Regulations in Southern California, and across the nation, to limit the use and sale of electronic cigarettes are spreading rapidly. But like so many well-intentioned policies, these e-cigarette regulations are far more likely to harm public health and anti-smoking efforts than benefit them.
Officials in Los Angeles and Long Beach, along with places like New York City and Chicago, are considering new ordinances to add e-cigarettes to public smoking bans, something officials in Lakewood, Richmond, and other California communities have already enacted.
Southern California cities like Seal Beach, Bellflower, Cerritos, Norwalk, Duarte and Alhambra have all enacted moratoria this year preventing new e-cigarette retailers from opening within their borders, stifling entrepreneurs in a rapidly emerging product market.
And the California legislature considered a bill to add e-cigarettes to the statewide smoking ban earlier this year, a proposal that is likely to return next year.
The rationales for these regulatory actions vary, but often revolve around misplaced fears that e-cigarettes will serve as a gateway to the use of conventional cigarettes by kids and non-smokers, as well as misperceptions that e-cigarette vapor is as harmful as cigarette smoke to users and bystanders.
Both fears are unsupported by evidence. Regarding the “gateway” theory, the Register reported last month that a University of Oklahoma study found that only 43 out of 1,300 college students (3.3 percent) reported that e-cigarettes were the first form of nicotine they’d tried, with only one student later taking up regular cigarette smoking.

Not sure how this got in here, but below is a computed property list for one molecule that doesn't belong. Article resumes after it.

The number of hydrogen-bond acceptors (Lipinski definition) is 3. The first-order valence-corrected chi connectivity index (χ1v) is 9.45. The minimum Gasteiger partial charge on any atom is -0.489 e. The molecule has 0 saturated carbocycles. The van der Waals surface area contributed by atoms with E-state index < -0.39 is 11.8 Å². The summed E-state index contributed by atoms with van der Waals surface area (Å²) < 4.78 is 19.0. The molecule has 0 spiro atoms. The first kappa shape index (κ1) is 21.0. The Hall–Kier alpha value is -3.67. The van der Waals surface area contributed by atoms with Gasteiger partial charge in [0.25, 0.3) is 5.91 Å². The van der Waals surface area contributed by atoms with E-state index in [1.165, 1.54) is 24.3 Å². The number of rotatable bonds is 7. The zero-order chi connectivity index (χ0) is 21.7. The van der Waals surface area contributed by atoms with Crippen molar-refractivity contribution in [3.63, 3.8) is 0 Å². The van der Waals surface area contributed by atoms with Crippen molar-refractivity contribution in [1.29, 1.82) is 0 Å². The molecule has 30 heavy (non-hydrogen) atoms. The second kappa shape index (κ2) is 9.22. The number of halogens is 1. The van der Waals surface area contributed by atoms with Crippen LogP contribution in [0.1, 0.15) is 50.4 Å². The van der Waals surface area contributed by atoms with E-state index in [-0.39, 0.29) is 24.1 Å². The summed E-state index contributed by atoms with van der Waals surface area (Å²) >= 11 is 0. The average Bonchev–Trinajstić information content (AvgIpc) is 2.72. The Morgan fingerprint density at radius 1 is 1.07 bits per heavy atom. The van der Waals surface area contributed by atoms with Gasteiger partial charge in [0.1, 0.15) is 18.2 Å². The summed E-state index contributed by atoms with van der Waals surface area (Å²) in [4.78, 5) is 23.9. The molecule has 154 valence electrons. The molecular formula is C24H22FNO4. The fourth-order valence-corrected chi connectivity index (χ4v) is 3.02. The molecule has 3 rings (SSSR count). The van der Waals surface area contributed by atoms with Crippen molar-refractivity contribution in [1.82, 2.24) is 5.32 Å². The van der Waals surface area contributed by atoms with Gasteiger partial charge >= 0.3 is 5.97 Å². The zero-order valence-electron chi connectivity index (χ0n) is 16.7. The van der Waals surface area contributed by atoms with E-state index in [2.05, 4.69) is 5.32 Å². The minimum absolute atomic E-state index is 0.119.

And there is growing evidence that e-cigarettes have nearly none of the harmful properties of conventional cigarettes, primarily because nothing is burned in “vaping,” so it doesn’t produce the cancer-causing toxins and multitude of chemicals that result from the combustion of tobacco. A study released by Drexel University’s School of Public Health this fall found no evidence that e-cigarettes expose users or bystanders to levels of contaminants that would warrant health concerns.
This helps to explain why public health experts are increasingly endorsing e-cigarettes as a solid alternative to smoking and recommending against policies to limit their sale or use. For example, Dr. Joel Nitzkin, former co-chair of the American Association of Public Health Physicians’ Tobacco Control Task Force, recently stated, “Exhaled e-cigarette vapor presents no threat to non-users that would justify a ban […] Misrepresenting e-cigarettes to be as harmful as cigarettes is both factually incorrect and damaging to public health.”
In the United Kingdom, University of Stirling Professor Gerard Hastings, co-author of a recent Cancer Research UK report on e-cigarettes, said, “E-cigarettes and other alternative nicotine delivery devices are probably much safer than conventional cigarettes, and so if smokers switch to them many lives could be saved.”
Former U.S. Surgeon General Richard Carmona echoed a similar sentiment in testimony recently submitted to New York’s City Council. Carmona urged officials to resist the “well-intentioned but scientifically un-supported effort” to include e-cigarettes in the city’s smoking ban, which would “constitute a giant step backward in the effort to defeat tobacco smoking” and “send the unintended message to smokers that electronic cigarettes are as dangerous as [traditional cigarettes], with the result that many will simply continue to smoke their current toxic products.”
Southern California has been a hotbed of regulations aimed at stifling e-cigarette sales and use. It’s time to take a different approach. A new Reason-Rupe national poll finds 62 percent of Americans believe people should be allowed to use e-cigarettes in public places. And if the goal is to minimize smoking-related illnesses and diseases, then California policymakers should reject counterproductive policies and preserve the ability of smokers to seek safer nicotine delivery alternatives like e-cigarettes that minimize harm to themselves and others.
Leonard Gilroy is the director of government reform at Reason Foundation. This article was originally published in the Orange County Register on December 10, 2013.